A quarter of doctoral students at the federal technology institute ETH Zurich say they are treated badly by their academic supervisors. An investigation has been opened into three professors. This follows similar allegations of bullying last year.
Almost a third of the students who took part in the survey, carried out by the Academic Association of Scientific Staff at ETH Zurich (AVETHexternal link), said their professors did not carry out their role as a mentor properly. Common complaints included being humiliated, a lack of respect and emotional pressure. One in 12 said no one helped them at all.
AVETH sent a questionnaire to all 4,100 doctoral students at ETH Zurichexternal link, regularly ranked one of the top ten universities in the world. Just over a third responded. The results were published on Friday in the Swiss media.
The institute’s rector Sarah Springman said ETH Zurich took the failings mentioned by students very seriously. She stressed, however, that academic life was demanding and occasionally tough. “Young researchers need to learn how to deal with pressure,” she said.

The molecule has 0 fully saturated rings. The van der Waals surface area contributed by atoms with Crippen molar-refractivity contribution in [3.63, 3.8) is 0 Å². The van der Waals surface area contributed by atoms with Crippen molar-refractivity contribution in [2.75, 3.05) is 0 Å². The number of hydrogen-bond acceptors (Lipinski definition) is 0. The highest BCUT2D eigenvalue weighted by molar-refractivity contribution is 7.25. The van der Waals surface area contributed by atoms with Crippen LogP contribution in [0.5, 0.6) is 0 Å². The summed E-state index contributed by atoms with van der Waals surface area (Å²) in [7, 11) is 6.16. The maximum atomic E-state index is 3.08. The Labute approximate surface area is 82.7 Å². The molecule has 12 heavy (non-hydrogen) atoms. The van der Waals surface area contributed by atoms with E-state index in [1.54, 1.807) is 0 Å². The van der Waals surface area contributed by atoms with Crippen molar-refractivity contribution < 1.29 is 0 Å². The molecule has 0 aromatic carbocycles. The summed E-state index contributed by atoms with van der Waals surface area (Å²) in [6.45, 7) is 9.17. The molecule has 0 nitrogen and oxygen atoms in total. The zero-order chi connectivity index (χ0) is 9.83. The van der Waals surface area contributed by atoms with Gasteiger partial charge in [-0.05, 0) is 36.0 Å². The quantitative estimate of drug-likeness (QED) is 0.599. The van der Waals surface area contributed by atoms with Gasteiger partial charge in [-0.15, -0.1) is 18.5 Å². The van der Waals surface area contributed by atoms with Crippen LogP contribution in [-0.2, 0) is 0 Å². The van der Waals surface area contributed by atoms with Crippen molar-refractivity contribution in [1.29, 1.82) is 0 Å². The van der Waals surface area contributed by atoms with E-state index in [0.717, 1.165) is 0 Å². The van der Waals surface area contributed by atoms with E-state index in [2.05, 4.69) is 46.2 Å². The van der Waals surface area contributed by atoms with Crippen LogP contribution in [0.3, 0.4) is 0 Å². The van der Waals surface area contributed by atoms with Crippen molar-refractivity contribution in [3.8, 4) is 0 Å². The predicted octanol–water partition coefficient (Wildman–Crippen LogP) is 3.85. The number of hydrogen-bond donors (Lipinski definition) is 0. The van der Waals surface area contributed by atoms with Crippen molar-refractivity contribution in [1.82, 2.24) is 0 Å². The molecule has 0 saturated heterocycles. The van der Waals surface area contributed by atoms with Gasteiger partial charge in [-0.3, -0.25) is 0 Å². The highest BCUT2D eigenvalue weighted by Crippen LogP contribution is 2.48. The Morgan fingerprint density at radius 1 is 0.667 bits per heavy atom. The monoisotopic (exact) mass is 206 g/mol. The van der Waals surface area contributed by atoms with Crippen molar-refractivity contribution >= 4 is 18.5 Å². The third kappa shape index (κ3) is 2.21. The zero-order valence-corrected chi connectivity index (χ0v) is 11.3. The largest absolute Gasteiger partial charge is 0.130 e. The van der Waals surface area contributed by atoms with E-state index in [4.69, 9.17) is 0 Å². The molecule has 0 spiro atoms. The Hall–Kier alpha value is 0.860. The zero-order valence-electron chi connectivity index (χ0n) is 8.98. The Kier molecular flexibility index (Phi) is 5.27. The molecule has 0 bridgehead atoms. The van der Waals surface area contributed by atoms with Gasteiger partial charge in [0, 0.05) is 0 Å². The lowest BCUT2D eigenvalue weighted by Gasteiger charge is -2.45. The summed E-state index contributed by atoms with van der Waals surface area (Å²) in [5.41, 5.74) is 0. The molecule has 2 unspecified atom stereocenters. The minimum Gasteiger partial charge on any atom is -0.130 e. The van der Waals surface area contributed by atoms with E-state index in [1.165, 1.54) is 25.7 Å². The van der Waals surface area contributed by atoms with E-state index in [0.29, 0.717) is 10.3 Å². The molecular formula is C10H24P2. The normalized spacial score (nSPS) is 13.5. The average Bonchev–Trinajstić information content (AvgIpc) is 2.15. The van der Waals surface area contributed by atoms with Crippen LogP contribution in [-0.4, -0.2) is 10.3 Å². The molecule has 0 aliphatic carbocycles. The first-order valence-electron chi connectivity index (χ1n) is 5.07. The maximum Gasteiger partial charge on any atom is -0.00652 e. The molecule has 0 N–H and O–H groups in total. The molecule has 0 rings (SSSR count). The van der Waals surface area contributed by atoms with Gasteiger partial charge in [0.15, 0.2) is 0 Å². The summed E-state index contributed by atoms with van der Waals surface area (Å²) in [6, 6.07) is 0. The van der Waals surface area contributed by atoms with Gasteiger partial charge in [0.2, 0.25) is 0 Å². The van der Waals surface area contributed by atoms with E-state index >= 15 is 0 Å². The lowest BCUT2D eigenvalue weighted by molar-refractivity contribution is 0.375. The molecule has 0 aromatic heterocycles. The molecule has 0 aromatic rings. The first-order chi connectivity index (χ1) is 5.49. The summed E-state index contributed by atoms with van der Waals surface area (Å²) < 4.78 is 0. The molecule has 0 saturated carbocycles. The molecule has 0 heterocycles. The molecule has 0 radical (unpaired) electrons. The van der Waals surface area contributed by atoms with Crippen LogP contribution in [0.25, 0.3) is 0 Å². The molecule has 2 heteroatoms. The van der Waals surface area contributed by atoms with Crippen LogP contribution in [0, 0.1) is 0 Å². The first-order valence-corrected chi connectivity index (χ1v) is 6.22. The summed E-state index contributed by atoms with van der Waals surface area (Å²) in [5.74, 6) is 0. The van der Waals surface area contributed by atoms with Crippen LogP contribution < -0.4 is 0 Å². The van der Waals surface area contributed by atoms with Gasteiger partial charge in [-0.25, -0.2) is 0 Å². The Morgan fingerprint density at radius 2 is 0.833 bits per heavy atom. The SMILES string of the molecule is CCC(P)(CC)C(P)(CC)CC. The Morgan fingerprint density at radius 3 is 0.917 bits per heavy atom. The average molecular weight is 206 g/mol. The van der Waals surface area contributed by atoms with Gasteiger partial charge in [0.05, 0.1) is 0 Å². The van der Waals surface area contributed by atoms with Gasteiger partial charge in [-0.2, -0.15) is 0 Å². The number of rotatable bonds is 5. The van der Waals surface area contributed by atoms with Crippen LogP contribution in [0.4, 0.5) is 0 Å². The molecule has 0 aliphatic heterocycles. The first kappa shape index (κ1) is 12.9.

Not the first time
This is not the first time ETH Zurich has had to defend itself against these charges. Last October it said it was opening an independent administrative enquiry into allegations of bullying by two professors.
The allegations by several doctoral students, first made in February 2017, centred on an unnamed female professor who founded the university’s institute for astronomy along with her husband in 2002.
According to the NZZ am Sonntag newspaper, which broke the story, the professor was accused of subjecting students to condescending requests and late-night badgering about minor issues. The alleged bullying extends back more than ten years.
ETH Zurich placed both professors on sabbatical while it investigated the matter. The results of the investigation have not been published.